Leather is typically used in most climbing shoes as it tends to offer the best performance. It’s breathable, it moulds to the foot shape and, if the leather is of a good quality, it won’t end up stretching out over time.
While climbing shoes made out of synthetic fabrics are less common, with careful construction they can give nearly as good a performance as leather and bring the added benefit of being an option for vegan climbers. The La Sportiva Skwama Vegan is one such example. It’s a sensitive, snug fitting, flexible climbing shoe that’s made without any materials derived from animals.
“The right pair could not only boost your confidence, but unlock new climbing techniques and styles to help you to push your climbing further.”
Type of Rubber
An important consideration with any climbing shoe is the type, thickness and durability of the rubber used. Each climbing shoe manufacturer will use slightly different rubber compounds and each rubber type will perform differently in different settings. For delicate slab climbing, indoor bouldering and smearing on tenuous volumes, softer rubber can enhance sensitivity on holds. For long days out in the mountains, or for a trad climbing session at the local crag, a thicker, stiffer rubber that can deal with sharp edges and prolonged use is preferable.
There’s also often a distinction drawn between shoes and rubbers designed for indoor use versus outdoor use.
As with regular shoes, climbing shoes come in a variety of closure types, the two main styles being laced and velcro straps. The benefit of a lace-up climbing shoe is they ensure the most precise fit but unlacing and lacing your shoes between climbs can be cumbersome.
Velcro closures, such as the double velcro closure and hook-and-loop fastening offer a quick and easy way to get your climbing shoes off and on. If on/off ease is a priority, you might lean towards a fuss-free slipper, bearing in mind that slip-on climbing shoes leave little room for customisation in fit.
If you’re after a pair of shoes that can withstand frequent-use indoors, and long training sessions on abrasive textured holds and volumes, you might orient towards all-rounder options like the La Sportiva Kubo.
The La Sportiva Kubo promotes versatility through a durable 4mm rubber sole that has been built to be easily re-soled – a cheaper way to sustain the life of your shoe when the toe rubber starts to wear thin.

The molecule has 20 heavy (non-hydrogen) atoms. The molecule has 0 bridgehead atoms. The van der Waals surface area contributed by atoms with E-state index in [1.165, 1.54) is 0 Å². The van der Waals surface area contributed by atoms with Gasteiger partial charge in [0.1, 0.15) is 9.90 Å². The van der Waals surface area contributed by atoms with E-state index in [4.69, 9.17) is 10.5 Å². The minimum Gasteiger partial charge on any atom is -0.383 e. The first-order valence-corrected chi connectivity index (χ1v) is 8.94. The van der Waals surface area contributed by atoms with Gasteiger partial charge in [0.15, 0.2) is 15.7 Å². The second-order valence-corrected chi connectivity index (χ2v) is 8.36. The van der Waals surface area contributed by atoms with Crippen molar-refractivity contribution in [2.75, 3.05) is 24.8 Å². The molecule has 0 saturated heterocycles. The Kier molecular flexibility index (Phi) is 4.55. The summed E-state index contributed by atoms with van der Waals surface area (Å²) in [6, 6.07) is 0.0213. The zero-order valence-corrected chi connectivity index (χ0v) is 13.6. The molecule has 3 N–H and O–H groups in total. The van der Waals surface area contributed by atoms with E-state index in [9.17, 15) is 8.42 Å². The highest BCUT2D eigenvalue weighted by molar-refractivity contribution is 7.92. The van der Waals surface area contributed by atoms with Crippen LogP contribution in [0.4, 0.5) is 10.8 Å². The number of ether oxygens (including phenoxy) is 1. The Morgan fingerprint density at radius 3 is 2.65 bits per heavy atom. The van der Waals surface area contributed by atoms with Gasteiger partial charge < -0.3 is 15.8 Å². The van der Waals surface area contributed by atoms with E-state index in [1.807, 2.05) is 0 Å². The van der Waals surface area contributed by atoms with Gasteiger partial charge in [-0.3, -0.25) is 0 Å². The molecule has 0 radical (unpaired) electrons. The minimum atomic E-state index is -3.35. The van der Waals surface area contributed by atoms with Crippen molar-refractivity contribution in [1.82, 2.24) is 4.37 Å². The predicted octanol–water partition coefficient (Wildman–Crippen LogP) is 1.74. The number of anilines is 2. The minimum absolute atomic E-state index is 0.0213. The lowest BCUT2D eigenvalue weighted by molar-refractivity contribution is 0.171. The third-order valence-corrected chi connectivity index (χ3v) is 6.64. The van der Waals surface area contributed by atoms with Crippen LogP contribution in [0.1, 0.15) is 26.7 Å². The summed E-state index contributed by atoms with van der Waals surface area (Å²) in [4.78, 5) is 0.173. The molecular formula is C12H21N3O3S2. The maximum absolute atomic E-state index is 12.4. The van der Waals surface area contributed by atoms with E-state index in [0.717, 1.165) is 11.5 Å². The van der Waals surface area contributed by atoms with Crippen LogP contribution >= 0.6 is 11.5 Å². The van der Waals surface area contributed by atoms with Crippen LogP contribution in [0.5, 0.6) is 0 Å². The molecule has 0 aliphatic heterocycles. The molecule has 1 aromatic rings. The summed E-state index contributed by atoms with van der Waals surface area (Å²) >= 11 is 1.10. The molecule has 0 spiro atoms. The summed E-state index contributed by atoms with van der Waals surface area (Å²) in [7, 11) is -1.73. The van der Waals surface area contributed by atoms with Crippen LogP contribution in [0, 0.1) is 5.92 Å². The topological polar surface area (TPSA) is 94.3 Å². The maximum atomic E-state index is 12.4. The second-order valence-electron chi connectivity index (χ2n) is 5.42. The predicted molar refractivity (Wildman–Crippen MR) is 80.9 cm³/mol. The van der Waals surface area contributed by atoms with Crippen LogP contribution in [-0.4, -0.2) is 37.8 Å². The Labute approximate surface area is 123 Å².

Choosing Your First Pair Of Climbing Shoes
If the time has come for you to hang up your gym’s rentals and invest in a pair of climbing shoes to call your own, you’ll likely want to go for a model higher up on the comfort and durability scale. You should be on the lookout for a non-specialised, beginner-friendly shoe that’s able to perform over varied climbing terrain, whilst feeling comfortable enough to keep on your feet for a whole session.
A great all-round option might be the La Sportiva Tarantula. Described as ‘a multifunctional climbing shoe, ideal for beginners’, the Tarantula is available in Men’s and Women’s models and is well suited for long and multi-functional wear at the climbing gym.
A quick hook and loop closure with a suede upper ensures easy ‘on and off’ capability and all-day comfort. Coupled with a padded tongue, the build of the Tarantula offers a secure fit with no compromise on comfort. FriXion® Black 4mm rubber gives grip and durability which will be more forgiving and long-lasting as you develop your skills and explore fancy footwork at the wall or your local crag.
The Tarantula’s comfortable fit and friendly price point makes them a great all round beginner climbing shoe, worthy of its reputation in the climbing community.
Try Before You Buy
When deciding which climbing shoe model is the perfect one for you, we would always recommend trying before you buy. We’d suggest you test out a shortlist of pairs across a variety of brands to really get a feel for which features work best for you.
Many climbing gyms have a shop or host brand events where you can try on a couple of different models and explore different sizes.
The longer you climb, the more you’ll get to know which brands and models line up with your needs. You may even find you have a variety of different climbing shoes for different occasions and alternate depending on the day! Whatever you choose, you’ll be spending a lot of time with them, so they need to give you confidence on the wall.